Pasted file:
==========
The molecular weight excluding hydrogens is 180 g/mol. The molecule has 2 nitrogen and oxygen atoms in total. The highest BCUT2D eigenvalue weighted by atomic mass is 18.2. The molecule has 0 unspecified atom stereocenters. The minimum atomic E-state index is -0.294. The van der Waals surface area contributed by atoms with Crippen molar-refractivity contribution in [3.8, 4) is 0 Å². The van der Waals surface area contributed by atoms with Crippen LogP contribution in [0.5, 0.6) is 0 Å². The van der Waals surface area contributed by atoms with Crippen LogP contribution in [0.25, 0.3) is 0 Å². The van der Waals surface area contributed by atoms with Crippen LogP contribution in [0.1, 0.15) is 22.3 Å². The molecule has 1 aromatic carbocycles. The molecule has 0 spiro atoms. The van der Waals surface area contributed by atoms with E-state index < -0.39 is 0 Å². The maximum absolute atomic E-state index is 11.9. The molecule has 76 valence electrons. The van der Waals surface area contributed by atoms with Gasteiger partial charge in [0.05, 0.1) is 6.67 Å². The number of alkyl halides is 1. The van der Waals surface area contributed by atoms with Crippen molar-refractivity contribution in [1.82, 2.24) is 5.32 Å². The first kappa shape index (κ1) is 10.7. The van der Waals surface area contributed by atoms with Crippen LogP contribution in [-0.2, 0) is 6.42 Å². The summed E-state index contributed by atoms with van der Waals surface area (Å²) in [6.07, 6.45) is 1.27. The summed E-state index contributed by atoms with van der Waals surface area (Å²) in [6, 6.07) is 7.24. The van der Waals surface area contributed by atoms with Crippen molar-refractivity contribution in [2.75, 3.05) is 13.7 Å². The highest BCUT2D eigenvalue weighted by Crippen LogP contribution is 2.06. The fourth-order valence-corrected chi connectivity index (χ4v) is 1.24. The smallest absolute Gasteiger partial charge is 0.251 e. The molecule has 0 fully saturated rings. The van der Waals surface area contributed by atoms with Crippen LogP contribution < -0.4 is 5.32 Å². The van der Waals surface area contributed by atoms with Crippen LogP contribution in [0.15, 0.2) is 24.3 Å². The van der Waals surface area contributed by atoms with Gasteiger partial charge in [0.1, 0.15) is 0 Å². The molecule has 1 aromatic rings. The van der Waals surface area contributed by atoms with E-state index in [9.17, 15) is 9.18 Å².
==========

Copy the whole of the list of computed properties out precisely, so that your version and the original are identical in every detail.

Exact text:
The molecular weight excluding hydrogens is 180 g/mol. The molecule has 2 nitrogen and oxygen atoms in total. The highest BCUT2D eigenvalue weighted by atomic mass is 18.2. The molecule has 0 unspecified atom stereocenters. The minimum atomic E-state index is -0.294. The van der Waals surface area contributed by atoms with Crippen molar-refractivity contribution in [3.8, 4) is 0 Å². The van der Waals surface area contributed by atoms with Crippen LogP contribution in [0.5, 0.6) is 0 Å². The van der Waals surface area contributed by atoms with Crippen LogP contribution in [0.25, 0.3) is 0 Å². The van der Waals surface area contributed by atoms with Crippen LogP contribution in [0.1, 0.15) is 22.3 Å². The molecule has 1 aromatic carbocycles. The molecule has 0 spiro atoms. The van der Waals surface area contributed by atoms with E-state index < -0.39 is 0 Å². The maximum absolute atomic E-state index is 11.9. The molecule has 76 valence electrons. The van der Waals surface area contributed by atoms with Gasteiger partial charge in [0.05, 0.1) is 6.67 Å². The number of alkyl halides is 1. The van der Waals surface area contributed by atoms with Crippen molar-refractivity contribution in [1.82, 2.24) is 5.32 Å². The first kappa shape index (κ1) is 10.7. The van der Waals surface area contributed by atoms with Crippen LogP contribution in [-0.2, 0) is 6.42 Å². The summed E-state index contributed by atoms with van der Waals surface area (Å²) in [6.07, 6.45) is 1.27. The summed E-state index contributed by atoms with van der Waals surface area (Å²) in [6, 6.07) is 7.24. The van der Waals surface area contributed by atoms with Crippen molar-refractivity contribution in [2.75, 3.05) is 13.7 Å². The highest BCUT2D eigenvalue weighted by Crippen LogP contribution is 2.06. The fourth-order valence-corrected chi connectivity index (χ4v) is 1.24. The smallest absolute Gasteiger partial charge is 0.251 e. The molecule has 0 fully saturated rings. The van der Waals surface area contributed by atoms with Crippen LogP contribution < -0.4 is 5.32 Å². The van der Waals surface area contributed by atoms with Crippen LogP contribution in [0.15, 0.2) is 24.3 Å². The van der Waals surface area contributed by atoms with Gasteiger partial charge in [0.1, 0.15) is 0 Å². The molecule has 1 aromatic rings. The van der Waals surface area contributed by atoms with E-state index in [9.17, 15) is 9.18 Å².